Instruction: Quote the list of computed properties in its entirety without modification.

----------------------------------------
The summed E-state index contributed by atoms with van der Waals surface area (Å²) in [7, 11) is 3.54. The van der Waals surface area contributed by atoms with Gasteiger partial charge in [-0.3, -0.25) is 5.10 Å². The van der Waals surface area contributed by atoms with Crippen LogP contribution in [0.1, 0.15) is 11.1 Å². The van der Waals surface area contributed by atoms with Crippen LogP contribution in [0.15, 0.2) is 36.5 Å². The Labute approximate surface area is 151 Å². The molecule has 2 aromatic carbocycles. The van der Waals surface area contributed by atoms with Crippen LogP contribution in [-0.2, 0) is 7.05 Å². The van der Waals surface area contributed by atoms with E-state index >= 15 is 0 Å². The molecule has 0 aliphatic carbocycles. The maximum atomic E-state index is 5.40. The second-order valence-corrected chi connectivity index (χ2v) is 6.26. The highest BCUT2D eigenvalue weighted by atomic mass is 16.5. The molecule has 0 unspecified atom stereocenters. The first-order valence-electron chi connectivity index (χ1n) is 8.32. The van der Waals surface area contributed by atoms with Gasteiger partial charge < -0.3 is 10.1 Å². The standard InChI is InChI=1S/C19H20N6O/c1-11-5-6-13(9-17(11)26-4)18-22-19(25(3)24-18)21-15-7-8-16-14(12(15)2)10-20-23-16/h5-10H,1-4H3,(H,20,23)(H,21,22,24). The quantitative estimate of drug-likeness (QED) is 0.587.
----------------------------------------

The summed E-state index contributed by atoms with van der Waals surface area (Å²) in [7, 11) is 3.54. The van der Waals surface area contributed by atoms with Gasteiger partial charge in [-0.3, -0.25) is 5.10 Å². The van der Waals surface area contributed by atoms with Crippen LogP contribution in [0.1, 0.15) is 11.1 Å². The van der Waals surface area contributed by atoms with Crippen LogP contribution in [0.15, 0.2) is 36.5 Å². The Labute approximate surface area is 151 Å². The molecule has 2 aromatic carbocycles. The van der Waals surface area contributed by atoms with Crippen LogP contribution in [-0.2, 0) is 7.05 Å². The van der Waals surface area contributed by atoms with E-state index >= 15 is 0 Å². The molecule has 0 aliphatic carbocycles. The maximum atomic E-state index is 5.40. The second-order valence-corrected chi connectivity index (χ2v) is 6.26. The highest BCUT2D eigenvalue weighted by atomic mass is 16.5. The molecule has 0 unspecified atom stereocenters. The first-order valence-electron chi connectivity index (χ1n) is 8.32. The van der Waals surface area contributed by atoms with Gasteiger partial charge < -0.3 is 10.1 Å². The standard InChI is InChI=1S/C19H20N6O/c1-11-5-6-13(9-17(11)26-4)18-22-19(25(3)24-18)21-15-7-8-16-14(12(15)2)10-20-23-16/h5-10H,1-4H3,(H,20,23)(H,21,22,24). The quantitative estimate of drug-likeness (QED) is 0.587.